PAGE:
Re-membering, (Re-) appropriation, and Polyphony: SBS Independent and White Australian Memory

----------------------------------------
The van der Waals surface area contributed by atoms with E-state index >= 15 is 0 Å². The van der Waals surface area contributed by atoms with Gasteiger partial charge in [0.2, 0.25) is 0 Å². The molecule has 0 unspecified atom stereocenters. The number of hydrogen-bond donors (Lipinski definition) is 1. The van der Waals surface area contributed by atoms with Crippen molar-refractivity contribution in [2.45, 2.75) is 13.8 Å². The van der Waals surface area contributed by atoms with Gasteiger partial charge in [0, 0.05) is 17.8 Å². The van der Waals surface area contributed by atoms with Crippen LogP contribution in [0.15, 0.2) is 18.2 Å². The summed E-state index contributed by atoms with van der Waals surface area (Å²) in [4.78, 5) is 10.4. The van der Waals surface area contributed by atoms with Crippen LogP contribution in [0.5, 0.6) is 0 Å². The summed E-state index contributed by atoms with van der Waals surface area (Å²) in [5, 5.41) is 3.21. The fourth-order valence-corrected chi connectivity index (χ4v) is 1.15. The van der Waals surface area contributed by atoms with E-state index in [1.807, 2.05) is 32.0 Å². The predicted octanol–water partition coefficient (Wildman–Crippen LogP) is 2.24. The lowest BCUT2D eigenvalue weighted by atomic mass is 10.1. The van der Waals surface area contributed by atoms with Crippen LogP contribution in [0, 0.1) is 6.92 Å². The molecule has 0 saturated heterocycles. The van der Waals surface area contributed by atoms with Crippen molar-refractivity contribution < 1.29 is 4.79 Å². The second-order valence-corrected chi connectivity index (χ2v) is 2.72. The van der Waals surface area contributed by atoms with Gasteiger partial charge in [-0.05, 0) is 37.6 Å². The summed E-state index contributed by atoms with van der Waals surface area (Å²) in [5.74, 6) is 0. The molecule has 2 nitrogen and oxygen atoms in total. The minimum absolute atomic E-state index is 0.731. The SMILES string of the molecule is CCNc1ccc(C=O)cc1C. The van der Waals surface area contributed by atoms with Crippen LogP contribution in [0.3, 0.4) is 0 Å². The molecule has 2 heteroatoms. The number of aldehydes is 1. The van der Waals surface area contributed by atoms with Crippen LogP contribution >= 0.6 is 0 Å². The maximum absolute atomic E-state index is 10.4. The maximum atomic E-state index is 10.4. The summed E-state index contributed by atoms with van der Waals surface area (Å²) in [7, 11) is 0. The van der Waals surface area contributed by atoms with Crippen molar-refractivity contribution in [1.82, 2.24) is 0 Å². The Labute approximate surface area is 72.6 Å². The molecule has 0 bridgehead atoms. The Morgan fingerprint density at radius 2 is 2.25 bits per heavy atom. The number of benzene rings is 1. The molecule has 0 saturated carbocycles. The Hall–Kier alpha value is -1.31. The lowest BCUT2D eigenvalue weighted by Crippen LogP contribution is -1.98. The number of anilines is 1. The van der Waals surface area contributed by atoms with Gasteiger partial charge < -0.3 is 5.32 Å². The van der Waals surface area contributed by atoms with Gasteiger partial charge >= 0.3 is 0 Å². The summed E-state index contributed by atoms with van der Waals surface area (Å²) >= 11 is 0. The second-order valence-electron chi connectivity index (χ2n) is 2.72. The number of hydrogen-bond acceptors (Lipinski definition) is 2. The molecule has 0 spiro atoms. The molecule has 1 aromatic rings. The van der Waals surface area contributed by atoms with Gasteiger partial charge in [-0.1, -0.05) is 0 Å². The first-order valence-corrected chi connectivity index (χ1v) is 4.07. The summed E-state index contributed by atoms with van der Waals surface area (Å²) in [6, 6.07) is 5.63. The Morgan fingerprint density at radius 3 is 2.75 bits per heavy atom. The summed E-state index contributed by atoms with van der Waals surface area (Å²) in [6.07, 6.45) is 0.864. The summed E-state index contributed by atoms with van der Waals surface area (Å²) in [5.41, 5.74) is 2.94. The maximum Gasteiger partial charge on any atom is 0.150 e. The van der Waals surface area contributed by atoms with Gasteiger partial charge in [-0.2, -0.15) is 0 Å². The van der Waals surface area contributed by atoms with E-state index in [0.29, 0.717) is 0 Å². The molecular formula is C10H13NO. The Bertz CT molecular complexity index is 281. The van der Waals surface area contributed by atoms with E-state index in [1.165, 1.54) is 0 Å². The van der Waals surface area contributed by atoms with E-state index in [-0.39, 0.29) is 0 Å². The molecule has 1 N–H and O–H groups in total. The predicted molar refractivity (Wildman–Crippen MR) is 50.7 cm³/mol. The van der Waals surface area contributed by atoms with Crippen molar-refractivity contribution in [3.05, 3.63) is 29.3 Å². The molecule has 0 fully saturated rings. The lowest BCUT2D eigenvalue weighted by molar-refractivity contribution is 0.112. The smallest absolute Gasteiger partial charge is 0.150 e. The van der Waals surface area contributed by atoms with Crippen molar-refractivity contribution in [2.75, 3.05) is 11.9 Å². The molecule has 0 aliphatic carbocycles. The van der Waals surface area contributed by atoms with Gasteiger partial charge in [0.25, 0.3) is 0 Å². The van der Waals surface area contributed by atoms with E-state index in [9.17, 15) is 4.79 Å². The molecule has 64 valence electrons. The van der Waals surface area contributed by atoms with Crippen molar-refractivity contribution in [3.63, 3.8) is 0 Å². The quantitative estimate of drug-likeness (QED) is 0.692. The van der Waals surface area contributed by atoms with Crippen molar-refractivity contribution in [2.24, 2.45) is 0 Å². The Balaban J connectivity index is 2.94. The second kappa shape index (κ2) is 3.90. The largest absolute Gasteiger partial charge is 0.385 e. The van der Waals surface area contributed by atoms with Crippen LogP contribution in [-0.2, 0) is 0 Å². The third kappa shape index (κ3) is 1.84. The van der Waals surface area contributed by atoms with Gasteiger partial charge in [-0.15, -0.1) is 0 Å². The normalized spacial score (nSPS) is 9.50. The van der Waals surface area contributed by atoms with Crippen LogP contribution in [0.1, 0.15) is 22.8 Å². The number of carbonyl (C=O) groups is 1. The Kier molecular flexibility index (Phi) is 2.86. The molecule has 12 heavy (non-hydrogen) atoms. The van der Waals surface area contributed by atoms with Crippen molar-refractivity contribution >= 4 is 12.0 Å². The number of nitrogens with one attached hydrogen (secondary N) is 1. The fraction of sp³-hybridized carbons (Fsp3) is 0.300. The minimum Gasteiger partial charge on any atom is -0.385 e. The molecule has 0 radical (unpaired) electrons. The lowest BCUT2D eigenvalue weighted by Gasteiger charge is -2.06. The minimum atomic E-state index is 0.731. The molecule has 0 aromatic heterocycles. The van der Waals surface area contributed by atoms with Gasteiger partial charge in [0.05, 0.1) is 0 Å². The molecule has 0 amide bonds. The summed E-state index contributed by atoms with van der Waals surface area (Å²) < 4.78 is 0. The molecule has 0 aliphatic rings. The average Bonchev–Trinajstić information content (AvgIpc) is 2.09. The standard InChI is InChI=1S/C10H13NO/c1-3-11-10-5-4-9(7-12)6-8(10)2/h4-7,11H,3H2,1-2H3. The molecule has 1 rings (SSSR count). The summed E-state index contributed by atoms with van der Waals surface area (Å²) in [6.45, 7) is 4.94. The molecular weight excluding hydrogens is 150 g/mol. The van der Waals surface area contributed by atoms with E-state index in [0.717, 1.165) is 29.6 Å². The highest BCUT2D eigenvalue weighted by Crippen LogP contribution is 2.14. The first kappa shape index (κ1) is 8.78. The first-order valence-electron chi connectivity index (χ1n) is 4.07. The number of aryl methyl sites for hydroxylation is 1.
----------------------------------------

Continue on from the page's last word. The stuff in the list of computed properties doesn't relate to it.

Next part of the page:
This paper examines SBS Independent (SBSi) (1994–2007) as a cultural institution characterised by productive diversity and countermemory. As a cultural institution, SBSi was responsible for the administration of productive diversity, a federal policy harnessing cultural and linguistic diversity as a national economic resource. It argues that while the form and function of SBSi was broadly complicit with this state neoliberal agenda, staff successfully manoeuvred within a governmental logic to also generate a new countermemorial genre, and thereby challenge the reproduction of white racial hegemony in Australian media. This is demonstrated using a critical race and whiteness approach, and via the close textual analysis three SBSi productions: the comedy series Pizza (Paul Fenech 2007), the short film Jewboy (Tony Krawitz 2005), and the telemovie Call Me Mum (Margot Nash 2006). This analysis identifies and extrapolates three broad strategies that characterise the SBSi countermemorial genre—re-membering, (re-) appropriation, and polyphony—and demonstrates how these were mobilised to innovate formal and narrative conventions, creating new possibilities for cross-cultural debate and dialogue.
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